Childhood Obesity

You may not be aware that children are one of the fastest growing segments of the population with respect to obesity Over the past few decades the obesity rate for children between the ages of 6 and 11 has tripled while the obesity rate for children 2 to 5 and 12 to 19 has doubled.

It does not seem to matter whether the child is male or female, the obesity rate is pretty much the same.  However, what does appear to make a difference is income level.  In times past people with greater wealth were heavier.  At that time being heavy was a sign of wealth and prestige.  Now the poorer population is heavier.  This may be because processed, fatty foods are cheaper than the lean meats and fresh fruits and vegetables.  People with a low income may not be able to afford the healthier, but more expensive foods.

We are all aware of health risks associated with obesity.  These risks include diabetes, heart attack, stroke, arthritis, and asthma, just to name a few.  The longer a person is obese, the greater the risk.  Someone who is obese as a child is at greater risk of developing health problems earlier than someone who became obese in adulthood.

Children who are obese tend to miss more time from school.  In fact, these children may be out of school four time more than children of normal weight.

Obese children can encounter problems other than health problems.  Other children can be cruel.  Obese children are often the brunt of jokes or bullying.  Many people view obese children (and adults) as being lazy, stupid or lacking self-control.   If a child is stigmatized in childhood that feeling may follow him for the rest of his life.  It may hinder his ability to develop relationships as an adult.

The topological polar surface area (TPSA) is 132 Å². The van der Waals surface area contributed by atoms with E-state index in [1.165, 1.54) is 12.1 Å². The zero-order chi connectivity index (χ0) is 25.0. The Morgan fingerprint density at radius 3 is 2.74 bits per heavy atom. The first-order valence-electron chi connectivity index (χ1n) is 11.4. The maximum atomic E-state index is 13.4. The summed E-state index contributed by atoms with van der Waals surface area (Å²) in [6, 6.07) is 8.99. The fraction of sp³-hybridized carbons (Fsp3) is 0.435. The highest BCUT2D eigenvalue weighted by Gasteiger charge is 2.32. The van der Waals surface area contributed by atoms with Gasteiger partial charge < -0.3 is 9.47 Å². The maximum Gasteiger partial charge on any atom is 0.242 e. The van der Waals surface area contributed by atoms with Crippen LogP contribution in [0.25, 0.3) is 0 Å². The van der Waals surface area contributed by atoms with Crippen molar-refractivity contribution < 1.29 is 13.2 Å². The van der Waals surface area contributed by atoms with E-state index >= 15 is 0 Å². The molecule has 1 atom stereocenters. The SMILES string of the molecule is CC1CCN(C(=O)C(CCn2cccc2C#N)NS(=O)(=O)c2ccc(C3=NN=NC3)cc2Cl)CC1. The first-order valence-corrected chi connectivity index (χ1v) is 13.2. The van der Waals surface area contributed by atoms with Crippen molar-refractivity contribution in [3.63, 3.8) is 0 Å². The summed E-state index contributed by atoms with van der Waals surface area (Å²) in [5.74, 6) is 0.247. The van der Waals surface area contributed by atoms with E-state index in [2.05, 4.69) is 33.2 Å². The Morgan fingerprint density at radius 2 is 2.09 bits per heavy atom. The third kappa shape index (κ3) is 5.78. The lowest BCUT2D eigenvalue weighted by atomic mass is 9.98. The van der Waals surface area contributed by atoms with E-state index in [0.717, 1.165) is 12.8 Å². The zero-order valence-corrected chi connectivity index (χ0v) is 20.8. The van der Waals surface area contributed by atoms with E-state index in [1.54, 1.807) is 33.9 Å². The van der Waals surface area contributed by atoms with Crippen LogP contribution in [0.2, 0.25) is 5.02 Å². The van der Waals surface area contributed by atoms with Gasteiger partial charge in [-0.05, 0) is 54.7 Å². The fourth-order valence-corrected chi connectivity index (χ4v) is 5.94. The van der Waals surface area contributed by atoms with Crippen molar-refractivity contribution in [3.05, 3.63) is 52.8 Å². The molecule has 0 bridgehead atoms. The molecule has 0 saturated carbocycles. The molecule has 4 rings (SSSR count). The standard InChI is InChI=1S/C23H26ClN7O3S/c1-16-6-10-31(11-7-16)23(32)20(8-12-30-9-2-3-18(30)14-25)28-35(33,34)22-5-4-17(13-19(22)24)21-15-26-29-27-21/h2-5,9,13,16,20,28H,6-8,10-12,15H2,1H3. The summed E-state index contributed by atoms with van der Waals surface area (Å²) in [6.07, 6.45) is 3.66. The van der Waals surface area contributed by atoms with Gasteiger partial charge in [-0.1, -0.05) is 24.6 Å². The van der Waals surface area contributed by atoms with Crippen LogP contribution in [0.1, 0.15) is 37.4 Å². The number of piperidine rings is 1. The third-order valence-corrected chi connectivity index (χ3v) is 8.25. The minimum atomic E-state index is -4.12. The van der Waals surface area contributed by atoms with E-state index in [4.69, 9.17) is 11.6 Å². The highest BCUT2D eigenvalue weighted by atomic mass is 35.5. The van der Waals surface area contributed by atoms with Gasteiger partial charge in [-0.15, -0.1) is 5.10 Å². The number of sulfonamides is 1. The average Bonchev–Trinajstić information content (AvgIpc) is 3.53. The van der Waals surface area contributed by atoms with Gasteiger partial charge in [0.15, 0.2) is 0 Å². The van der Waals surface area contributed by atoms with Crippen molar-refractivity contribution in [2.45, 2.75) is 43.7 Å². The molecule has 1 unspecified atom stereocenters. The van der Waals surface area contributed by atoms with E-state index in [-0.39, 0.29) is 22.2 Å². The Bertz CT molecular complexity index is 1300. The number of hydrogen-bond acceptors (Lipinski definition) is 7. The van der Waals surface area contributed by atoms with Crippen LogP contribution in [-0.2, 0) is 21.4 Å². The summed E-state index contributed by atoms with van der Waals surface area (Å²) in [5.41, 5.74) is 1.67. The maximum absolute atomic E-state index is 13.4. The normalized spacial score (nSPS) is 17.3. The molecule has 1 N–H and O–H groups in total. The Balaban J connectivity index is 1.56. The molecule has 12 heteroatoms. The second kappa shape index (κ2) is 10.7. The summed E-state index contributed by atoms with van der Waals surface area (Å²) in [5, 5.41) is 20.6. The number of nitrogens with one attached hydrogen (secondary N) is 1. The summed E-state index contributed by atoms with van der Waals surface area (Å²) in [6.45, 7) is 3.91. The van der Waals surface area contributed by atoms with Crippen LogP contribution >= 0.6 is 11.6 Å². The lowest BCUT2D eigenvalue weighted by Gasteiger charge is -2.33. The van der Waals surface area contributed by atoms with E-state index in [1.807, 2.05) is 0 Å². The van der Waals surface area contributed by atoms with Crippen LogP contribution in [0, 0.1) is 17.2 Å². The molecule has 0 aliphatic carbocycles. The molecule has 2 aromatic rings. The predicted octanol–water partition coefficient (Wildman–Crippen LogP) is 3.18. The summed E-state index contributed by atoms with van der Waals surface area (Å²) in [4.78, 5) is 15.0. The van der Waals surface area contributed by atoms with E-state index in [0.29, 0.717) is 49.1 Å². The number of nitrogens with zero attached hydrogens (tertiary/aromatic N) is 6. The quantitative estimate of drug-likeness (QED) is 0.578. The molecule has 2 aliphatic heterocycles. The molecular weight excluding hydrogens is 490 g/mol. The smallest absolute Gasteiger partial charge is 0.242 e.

As a parent, you have some control over whether or not your child becomes obese.  Teach your child to make good food choices.  Limit the number of times your child can indulge in a fast food meal.  Only purchase minimal amounts of soda, candy, cookies or ice cream when you grocery shop so the amount your child can consume is limited.

The obesity problem among children is caused mainly by the child’s lack of exercise.  Get your child up off his butt and away from the television or computer screen.  Are you aware that many children spend 4 or 5 hours each day in front of a TV or computer screen. Encourage your child to take a bike ride, play a ballgame, walk the dog – whatever will get the child moving. Your child should engage in some type of physical activity for at least 1 hour each day. After dinner the entire family can take a walk or ride their bikes together.  Exercise will be good for everyone.

Now that you are aware of some of the facts and problems associated with childhood obesity it is up to you, the parent, to make changes.  It will not be easy, but if your child is heading toward obesity or is already obese, steps need to be taken toward a healthier lifestyle.  It is not too late to reverse things.  Encourage your child to eat healthy nutritious foods and get plenty of physical activity.